States working to advance quality non-degree credentials attainment and racial equity

By Rachel Vilsack, October 28, 2021

Postsecondary education and training have become essential to the economic mobility of working adults of color, particularly those most impacted by the economic crisis, such as workers of color, immigrants, and workers with a high school diploma or less. State leaders have recognized the critical importance of postsecondary attainment in meeting equity and economic goals. Credentials are a key component of state postsecondary attainment goals and economic recovery responses, helping workers earning low wages obtain better jobs in expanding sectors and serving to reconnect them to further postsecondary education and training opportunities.

National Skills Coalition will be working with six state teams as part of our 2021-2022 Quality Postsecondary Credential Policy Academy: Minnesota, Missouri, Nevada, New Jersey, Ohio, and Tennessee. Through the Academy, state agency teams will work together to advance a high-quality postsecondary skills strategy so more residents can attain quality credentials.

As part of the academy, state teams will commit to:

  • Adopting a quality non-degree credential definition,
  • Developing a policy agenda to increase the number of residents with quality credentials, and
  • Centering racial equity to ensure adult workers of color have access to and can successfully attain quality credentials.

The state teams are led by a Governor’s education and/or workforce policy advisor, the state higher education agency leader, and the labor or workforce agency leader, with membership drawn from agency leaders representing economic development, human services, elementary and secondary education, and the state community and technical college system. Some states also include external stakeholders, such as community-based organizations and policy advocates from SkillSPAN, NSC’s network of nonpartisan state coalitions expanding skills training for people through state policy changes.

Teams will work together along with ongoing support from NSC and Education Strategy Group and will have opportunities to learn from subject matter experts and participate in peer-to-peer learning. Alabama, and Virginia will serve as peer mentors, as these states have succeeded in adopting quality definitions.

This is the second cohort of states to participate in the policy academy, which builds on the work NSC conducted in 2019 with twelve states to develop a consensus definition of quality non-degree credentials. States will work toward adopting the consensus criteria and developing processes to identify quality non-degree credentials. These criteria include:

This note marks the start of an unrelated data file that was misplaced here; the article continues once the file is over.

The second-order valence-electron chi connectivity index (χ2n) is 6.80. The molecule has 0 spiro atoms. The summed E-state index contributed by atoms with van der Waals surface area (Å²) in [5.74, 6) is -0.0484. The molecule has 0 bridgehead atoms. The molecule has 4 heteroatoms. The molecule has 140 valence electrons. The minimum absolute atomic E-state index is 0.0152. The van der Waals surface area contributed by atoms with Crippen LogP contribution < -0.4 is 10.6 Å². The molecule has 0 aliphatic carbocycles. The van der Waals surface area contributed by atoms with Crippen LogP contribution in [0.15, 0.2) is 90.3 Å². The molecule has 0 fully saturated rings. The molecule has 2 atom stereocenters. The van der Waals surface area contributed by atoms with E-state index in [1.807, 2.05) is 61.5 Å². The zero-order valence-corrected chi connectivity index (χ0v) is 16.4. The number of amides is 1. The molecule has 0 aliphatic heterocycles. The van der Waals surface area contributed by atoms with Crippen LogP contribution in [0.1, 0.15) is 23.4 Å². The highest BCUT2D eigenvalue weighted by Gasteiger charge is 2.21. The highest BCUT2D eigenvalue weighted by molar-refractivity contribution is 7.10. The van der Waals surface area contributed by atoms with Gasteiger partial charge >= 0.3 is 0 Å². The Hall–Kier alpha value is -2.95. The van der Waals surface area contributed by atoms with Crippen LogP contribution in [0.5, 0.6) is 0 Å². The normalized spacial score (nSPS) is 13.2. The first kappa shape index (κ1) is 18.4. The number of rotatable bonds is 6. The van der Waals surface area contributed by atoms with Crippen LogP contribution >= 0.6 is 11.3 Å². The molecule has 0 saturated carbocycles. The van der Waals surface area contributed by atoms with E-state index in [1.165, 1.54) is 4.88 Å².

• Substantial job opportunities,
  • Transparent evidence of the competencies mastered by credential holders,
  • Evidence of the employment and earnings outcomes of individuals after obtaining the credential, and
  • Embed non-degree credentials in other education and training pathways.

State teams have the flexibility to design the process that best fits their environment. Establishing a quality non-degree credential criteria can help align and support performance accountability under federal workforce and education laws. By adopting a quality non-degree credential definition, states can protect against increasing equity gaps by ensuring people of color, women, those with disabilities, and other underserved populations are not steered toward low-quality options.

A quality non-degree credential definition and quality assurance system can:

  • Help workers save time and money by improving information on the likely employment and earnings outcomes associated with specific programs.
  • Make it easier for businesses to identify talent and address emerging skill needs.
  • Offer clear guidance to education and training providers on which credentials they should offer and how to think about designing new credentials or program offerings with an eye to both return on investment from students and maximizing alignment with labor market needs.
  • Help policymakers provide a range of options for improving economic opportunities for residents and businesses alike and set clear targets for non-degree credential attainment.

States will identify and advance policies that can support and scale attainment of quality credentials. These may include expanding state financial aid programs to support the attainment of quality non-degree credentials, expanding career counseling, expanding non-tuition supportive services, supporting the development of industry partnerships, expanding apprenticeship and other work-based learning models, and developing career pathways models and statewide policies for credit articulation.

States will also design and implement data policies to track access to and completion of quality credentials and resulting employment and earnings outcomes. States will be encouraged to collect and use demographic data, including race and ethnicity, to help the state see if postsecondary attainment and career success are available to all residents.

To center racial equity, NSC will be assisting states in the creation of external advisory committees. These committees will help inform states teams on equitable access and attainment policies for quality non-degree credentials. These committees will include community-based organizations serving communities of color and other organizations representing workers.